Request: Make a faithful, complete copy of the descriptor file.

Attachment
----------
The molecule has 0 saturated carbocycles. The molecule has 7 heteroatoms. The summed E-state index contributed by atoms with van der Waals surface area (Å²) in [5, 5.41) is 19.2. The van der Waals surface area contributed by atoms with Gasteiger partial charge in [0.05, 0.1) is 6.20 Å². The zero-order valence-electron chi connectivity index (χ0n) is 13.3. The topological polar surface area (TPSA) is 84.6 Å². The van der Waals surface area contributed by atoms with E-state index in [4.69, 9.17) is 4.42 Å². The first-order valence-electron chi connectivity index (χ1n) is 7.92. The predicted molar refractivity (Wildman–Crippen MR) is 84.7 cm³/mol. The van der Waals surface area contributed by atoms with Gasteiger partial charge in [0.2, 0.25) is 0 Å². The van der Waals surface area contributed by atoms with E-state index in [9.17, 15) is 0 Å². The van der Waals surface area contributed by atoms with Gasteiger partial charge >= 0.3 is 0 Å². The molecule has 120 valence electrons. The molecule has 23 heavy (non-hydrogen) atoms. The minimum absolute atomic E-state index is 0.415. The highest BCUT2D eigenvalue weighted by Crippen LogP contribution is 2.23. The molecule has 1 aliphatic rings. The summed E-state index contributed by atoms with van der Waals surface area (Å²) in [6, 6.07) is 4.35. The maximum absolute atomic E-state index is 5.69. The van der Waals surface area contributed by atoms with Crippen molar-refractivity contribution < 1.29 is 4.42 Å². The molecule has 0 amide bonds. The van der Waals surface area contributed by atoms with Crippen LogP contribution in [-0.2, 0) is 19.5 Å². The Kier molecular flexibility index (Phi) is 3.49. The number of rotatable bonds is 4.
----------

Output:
The molecule has 0 saturated carbocycles. The molecule has 7 heteroatoms. The summed E-state index contributed by atoms with van der Waals surface area (Å²) in [5, 5.41) is 19.2. The van der Waals surface area contributed by atoms with Gasteiger partial charge in [0.05, 0.1) is 6.20 Å². The zero-order valence-electron chi connectivity index (χ0n) is 13.3. The topological polar surface area (TPSA) is 84.6 Å². The van der Waals surface area contributed by atoms with E-state index in [4.69, 9.17) is 4.42 Å². The first-order valence-electron chi connectivity index (χ1n) is 7.92. The predicted molar refractivity (Wildman–Crippen MR) is 84.7 cm³/mol. The van der Waals surface area contributed by atoms with Gasteiger partial charge in [0.2, 0.25) is 0 Å². The van der Waals surface area contributed by atoms with E-state index in [9.17, 15) is 0 Å². The van der Waals surface area contributed by atoms with Gasteiger partial charge >= 0.3 is 0 Å². The molecule has 120 valence electrons. The molecule has 23 heavy (non-hydrogen) atoms. The minimum absolute atomic E-state index is 0.415. The highest BCUT2D eigenvalue weighted by Crippen LogP contribution is 2.23. The molecule has 1 aliphatic rings. The summed E-state index contributed by atoms with van der Waals surface area (Å²) in [6, 6.07) is 4.35. The maximum absolute atomic E-state index is 5.69. The van der Waals surface area contributed by atoms with Crippen molar-refractivity contribution < 1.29 is 4.42 Å². The molecule has 0 amide bonds. The van der Waals surface area contributed by atoms with Crippen LogP contribution in [-0.2, 0) is 19.5 Å². The Kier molecular flexibility index (Phi) is 3.49. The number of rotatable bonds is 4.